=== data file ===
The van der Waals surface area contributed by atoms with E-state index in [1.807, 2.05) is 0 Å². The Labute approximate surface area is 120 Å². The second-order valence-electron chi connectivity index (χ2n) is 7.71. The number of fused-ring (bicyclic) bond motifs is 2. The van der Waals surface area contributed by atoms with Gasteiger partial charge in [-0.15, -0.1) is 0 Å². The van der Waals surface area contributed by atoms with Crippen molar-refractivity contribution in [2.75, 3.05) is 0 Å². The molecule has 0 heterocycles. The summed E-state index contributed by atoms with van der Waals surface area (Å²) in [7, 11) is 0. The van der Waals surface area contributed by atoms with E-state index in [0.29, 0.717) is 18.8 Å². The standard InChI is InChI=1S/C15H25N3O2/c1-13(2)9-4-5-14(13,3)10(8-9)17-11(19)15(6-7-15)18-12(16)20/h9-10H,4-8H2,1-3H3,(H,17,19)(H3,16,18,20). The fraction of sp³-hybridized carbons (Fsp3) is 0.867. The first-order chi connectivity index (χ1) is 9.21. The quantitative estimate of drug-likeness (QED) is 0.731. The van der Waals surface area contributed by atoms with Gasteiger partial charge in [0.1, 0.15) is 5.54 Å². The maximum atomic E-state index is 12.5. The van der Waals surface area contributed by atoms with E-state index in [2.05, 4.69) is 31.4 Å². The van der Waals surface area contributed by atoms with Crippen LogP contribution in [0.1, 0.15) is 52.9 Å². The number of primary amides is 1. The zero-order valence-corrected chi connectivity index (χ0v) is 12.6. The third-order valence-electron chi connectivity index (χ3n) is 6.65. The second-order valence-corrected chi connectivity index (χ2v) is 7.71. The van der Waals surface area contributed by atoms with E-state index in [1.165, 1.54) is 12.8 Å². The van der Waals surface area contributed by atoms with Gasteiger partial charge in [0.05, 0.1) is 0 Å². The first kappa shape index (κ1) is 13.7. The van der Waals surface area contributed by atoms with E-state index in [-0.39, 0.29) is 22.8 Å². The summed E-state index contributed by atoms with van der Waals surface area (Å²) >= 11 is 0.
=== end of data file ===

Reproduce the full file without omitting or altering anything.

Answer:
The van der Waals surface area contributed by atoms with E-state index in [1.807, 2.05) is 0 Å². The Labute approximate surface area is 120 Å². The second-order valence-electron chi connectivity index (χ2n) is 7.71. The number of fused-ring (bicyclic) bond motifs is 2. The van der Waals surface area contributed by atoms with Gasteiger partial charge in [-0.15, -0.1) is 0 Å². The van der Waals surface area contributed by atoms with Crippen molar-refractivity contribution in [2.75, 3.05) is 0 Å². The molecule has 0 heterocycles. The summed E-state index contributed by atoms with van der Waals surface area (Å²) in [7, 11) is 0. The van der Waals surface area contributed by atoms with E-state index in [0.29, 0.717) is 18.8 Å². The standard InChI is InChI=1S/C15H25N3O2/c1-13(2)9-4-5-14(13,3)10(8-9)17-11(19)15(6-7-15)18-12(16)20/h9-10H,4-8H2,1-3H3,(H,17,19)(H3,16,18,20). The fraction of sp³-hybridized carbons (Fsp3) is 0.867. The first-order chi connectivity index (χ1) is 9.21. The quantitative estimate of drug-likeness (QED) is 0.731. The van der Waals surface area contributed by atoms with Gasteiger partial charge in [0.1, 0.15) is 5.54 Å². The maximum atomic E-state index is 12.5. The van der Waals surface area contributed by atoms with E-state index in [2.05, 4.69) is 31.4 Å². The van der Waals surface area contributed by atoms with Crippen LogP contribution in [0.1, 0.15) is 52.9 Å². The number of primary amides is 1. The zero-order valence-corrected chi connectivity index (χ0v) is 12.6. The third-order valence-electron chi connectivity index (χ3n) is 6.65. The second-order valence-corrected chi connectivity index (χ2v) is 7.71. The van der Waals surface area contributed by atoms with E-state index in [1.165, 1.54) is 12.8 Å². The van der Waals surface area contributed by atoms with Gasteiger partial charge in [0.05, 0.1) is 0 Å². The first kappa shape index (κ1) is 13.7. The van der Waals surface area contributed by atoms with E-state index in [-0.39, 0.29) is 22.8 Å². The summed E-state index contributed by atoms with van der Waals surface area (Å²) >= 11 is 0.